The mass cancellation of endowment policies during the 1980s and early 90s may prompt a repayment crisis in the near future for those borrowers who failed to replace their mortgage repayment vehicle, writes Paul Robertson.
In the 12 November issue, Mortgage Solutions reported that pension-backed mortgages could become the next mis-selling scandal, as concern mounts that borrowers could struggle to repay loans due to pension funds underperforming.
This prompted Alan Kirkham, managing director of IFAs Three Spires Insurance Services Ltd, to highlight a another potential problem.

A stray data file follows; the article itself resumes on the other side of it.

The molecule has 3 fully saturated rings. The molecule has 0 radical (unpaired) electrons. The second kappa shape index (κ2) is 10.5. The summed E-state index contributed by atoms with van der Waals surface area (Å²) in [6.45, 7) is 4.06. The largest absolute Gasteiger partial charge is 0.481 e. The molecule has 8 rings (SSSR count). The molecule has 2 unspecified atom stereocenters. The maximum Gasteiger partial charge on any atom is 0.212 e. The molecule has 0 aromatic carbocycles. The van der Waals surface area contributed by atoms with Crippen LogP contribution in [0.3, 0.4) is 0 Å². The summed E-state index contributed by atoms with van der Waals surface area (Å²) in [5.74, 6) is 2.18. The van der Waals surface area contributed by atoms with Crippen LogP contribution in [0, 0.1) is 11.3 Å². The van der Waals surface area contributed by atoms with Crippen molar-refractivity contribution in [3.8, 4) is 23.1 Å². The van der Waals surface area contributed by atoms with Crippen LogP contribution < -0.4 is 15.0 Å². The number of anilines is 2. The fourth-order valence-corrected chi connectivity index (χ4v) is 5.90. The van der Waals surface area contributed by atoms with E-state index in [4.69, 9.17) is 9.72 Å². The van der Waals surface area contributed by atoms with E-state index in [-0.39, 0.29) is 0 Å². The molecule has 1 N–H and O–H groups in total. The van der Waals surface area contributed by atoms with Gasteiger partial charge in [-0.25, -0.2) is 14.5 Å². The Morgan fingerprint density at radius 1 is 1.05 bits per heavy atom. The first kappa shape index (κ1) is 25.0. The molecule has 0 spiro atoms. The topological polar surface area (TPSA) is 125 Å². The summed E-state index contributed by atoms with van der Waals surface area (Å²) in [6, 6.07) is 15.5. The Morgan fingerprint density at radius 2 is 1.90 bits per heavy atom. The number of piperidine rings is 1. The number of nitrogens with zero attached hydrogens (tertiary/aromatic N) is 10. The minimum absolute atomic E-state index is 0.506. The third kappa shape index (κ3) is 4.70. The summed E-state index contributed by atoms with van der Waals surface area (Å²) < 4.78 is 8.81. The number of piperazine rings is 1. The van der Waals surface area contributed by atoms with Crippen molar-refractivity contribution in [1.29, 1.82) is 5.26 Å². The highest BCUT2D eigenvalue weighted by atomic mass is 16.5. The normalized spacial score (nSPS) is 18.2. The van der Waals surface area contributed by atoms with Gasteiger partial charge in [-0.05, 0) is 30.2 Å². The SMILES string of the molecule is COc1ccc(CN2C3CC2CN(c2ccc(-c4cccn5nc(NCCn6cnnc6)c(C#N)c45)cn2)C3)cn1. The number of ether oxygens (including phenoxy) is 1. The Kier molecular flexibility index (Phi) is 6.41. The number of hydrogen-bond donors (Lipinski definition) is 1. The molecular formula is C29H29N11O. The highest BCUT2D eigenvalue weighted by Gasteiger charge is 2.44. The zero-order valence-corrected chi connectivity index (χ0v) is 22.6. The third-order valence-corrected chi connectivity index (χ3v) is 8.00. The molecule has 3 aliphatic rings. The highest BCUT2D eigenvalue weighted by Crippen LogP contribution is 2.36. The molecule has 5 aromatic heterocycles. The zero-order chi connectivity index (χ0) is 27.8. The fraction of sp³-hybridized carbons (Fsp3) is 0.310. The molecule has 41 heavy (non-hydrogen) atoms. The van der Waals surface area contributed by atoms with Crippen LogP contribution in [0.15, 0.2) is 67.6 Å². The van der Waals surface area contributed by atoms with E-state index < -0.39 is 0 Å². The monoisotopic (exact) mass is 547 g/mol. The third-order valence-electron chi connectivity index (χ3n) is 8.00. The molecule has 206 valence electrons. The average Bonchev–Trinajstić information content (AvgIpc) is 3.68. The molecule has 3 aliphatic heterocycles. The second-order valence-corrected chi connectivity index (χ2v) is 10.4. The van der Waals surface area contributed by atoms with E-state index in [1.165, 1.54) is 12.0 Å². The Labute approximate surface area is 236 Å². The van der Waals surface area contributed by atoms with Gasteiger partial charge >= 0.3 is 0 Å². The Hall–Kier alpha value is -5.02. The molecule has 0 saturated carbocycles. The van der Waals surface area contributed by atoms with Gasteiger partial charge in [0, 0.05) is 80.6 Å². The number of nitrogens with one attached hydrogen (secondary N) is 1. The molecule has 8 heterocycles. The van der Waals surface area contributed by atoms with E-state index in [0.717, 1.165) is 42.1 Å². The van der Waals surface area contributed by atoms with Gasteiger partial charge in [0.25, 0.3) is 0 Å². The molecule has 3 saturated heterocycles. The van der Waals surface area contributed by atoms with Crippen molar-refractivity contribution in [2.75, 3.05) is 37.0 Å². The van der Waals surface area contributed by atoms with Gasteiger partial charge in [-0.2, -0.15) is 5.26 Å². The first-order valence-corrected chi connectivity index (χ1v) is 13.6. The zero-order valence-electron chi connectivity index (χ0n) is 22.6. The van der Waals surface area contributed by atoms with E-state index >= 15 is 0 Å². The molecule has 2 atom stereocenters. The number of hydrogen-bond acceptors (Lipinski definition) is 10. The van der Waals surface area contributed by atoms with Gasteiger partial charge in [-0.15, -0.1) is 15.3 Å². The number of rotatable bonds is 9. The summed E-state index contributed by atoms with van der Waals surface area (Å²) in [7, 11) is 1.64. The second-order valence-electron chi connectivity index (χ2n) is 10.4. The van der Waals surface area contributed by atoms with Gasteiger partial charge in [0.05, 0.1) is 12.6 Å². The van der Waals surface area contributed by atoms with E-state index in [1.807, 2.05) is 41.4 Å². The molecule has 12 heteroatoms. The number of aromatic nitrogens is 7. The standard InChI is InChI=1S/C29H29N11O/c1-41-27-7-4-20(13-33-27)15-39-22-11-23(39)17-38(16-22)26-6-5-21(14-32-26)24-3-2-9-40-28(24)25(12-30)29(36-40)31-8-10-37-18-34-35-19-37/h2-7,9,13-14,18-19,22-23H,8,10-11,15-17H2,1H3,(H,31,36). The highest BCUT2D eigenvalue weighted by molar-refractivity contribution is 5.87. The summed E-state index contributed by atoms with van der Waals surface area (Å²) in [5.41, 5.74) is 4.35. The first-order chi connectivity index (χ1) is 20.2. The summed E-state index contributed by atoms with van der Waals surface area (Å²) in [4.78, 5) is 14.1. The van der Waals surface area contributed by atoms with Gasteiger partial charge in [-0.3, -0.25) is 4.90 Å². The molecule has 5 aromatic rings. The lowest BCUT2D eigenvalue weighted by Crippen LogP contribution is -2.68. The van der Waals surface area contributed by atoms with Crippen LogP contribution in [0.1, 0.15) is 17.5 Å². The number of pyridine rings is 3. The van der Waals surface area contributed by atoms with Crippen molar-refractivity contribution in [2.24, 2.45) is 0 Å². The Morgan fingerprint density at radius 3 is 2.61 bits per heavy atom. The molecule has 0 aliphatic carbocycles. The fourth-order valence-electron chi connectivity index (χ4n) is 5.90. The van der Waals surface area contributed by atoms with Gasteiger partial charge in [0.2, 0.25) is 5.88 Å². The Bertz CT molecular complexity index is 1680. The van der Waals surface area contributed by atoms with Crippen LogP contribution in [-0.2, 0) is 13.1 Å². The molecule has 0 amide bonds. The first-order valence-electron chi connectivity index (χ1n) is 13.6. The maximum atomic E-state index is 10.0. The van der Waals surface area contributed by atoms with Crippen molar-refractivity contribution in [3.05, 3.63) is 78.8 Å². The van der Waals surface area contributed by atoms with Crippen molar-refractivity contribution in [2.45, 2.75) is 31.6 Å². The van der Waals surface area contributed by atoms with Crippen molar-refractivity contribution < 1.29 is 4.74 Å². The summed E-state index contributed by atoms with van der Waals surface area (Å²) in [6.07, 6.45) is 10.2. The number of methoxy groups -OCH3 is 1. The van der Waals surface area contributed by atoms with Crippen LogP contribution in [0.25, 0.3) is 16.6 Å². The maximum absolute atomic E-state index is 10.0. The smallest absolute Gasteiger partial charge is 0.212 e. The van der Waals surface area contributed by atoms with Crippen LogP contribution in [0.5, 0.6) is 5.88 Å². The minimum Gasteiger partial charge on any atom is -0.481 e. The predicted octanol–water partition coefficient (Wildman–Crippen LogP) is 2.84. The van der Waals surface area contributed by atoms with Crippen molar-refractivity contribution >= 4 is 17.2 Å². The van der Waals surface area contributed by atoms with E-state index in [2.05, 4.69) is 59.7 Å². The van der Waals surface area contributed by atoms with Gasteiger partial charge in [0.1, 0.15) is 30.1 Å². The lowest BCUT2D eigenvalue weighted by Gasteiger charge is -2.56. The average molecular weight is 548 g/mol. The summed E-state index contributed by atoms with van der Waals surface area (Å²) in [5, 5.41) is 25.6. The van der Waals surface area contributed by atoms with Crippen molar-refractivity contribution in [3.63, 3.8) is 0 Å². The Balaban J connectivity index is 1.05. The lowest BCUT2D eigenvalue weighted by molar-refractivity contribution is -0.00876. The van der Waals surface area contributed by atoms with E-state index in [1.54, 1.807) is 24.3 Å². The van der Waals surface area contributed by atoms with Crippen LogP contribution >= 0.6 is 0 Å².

He wrote: ‘There is another problem looming that in my opinion is even worse. Those who had endowment mortgages in the 1980s who, when times got hard, simply cancelled the endowment policy to save money. They now have no means of repaying their debt.
‘In my experience, most of those who cancelled policies did so in the early 90s, when there was a lot of unemployment, to save money. Many have subsequently moved house or remortgaged, but there are some who have done nothing. There may not be many, we do not know, but they are out there.’
It is difficult to estimate the size of any problem as lenders do not hold records of repayment vehicles used by borrowers.